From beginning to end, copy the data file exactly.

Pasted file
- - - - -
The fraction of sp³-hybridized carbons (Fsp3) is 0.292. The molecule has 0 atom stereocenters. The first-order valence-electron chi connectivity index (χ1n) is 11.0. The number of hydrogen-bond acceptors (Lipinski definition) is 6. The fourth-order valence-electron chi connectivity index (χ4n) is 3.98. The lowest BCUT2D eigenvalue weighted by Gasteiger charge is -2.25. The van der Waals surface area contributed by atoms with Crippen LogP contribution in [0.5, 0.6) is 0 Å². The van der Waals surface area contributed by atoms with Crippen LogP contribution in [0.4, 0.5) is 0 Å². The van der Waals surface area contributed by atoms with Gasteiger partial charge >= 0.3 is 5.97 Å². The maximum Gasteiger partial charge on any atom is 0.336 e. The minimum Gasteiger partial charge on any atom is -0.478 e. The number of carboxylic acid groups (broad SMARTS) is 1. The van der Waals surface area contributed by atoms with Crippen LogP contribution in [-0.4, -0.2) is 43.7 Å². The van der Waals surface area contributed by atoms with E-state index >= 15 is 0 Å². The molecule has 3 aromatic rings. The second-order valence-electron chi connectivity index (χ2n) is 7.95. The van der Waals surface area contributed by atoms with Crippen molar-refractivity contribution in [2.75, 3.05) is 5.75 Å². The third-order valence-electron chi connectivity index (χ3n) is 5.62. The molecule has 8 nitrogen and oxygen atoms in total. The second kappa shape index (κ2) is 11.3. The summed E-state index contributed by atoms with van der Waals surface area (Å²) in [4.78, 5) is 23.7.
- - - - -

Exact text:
The fraction of sp³-hybridized carbons (Fsp3) is 0.292. The molecule has 0 atom stereocenters. The first-order valence-electron chi connectivity index (χ1n) is 11.0. The number of hydrogen-bond acceptors (Lipinski definition) is 6. The fourth-order valence-electron chi connectivity index (χ4n) is 3.98. The lowest BCUT2D eigenvalue weighted by Gasteiger charge is -2.25. The van der Waals surface area contributed by atoms with Crippen LogP contribution in [0.5, 0.6) is 0 Å². The van der Waals surface area contributed by atoms with Crippen LogP contribution in [0.4, 0.5) is 0 Å². The van der Waals surface area contributed by atoms with Gasteiger partial charge >= 0.3 is 5.97 Å². The maximum Gasteiger partial charge on any atom is 0.336 e. The minimum Gasteiger partial charge on any atom is -0.478 e. The number of carboxylic acid groups (broad SMARTS) is 1. The van der Waals surface area contributed by atoms with Crippen LogP contribution in [-0.4, -0.2) is 43.7 Å². The van der Waals surface area contributed by atoms with E-state index >= 15 is 0 Å². The molecule has 3 aromatic rings. The second-order valence-electron chi connectivity index (χ2n) is 7.95. The van der Waals surface area contributed by atoms with Crippen molar-refractivity contribution in [2.75, 3.05) is 5.75 Å². The third-order valence-electron chi connectivity index (χ3n) is 5.62. The molecule has 8 nitrogen and oxygen atoms in total. The second kappa shape index (κ2) is 11.3. The summed E-state index contributed by atoms with van der Waals surface area (Å²) in [4.78, 5) is 23.7.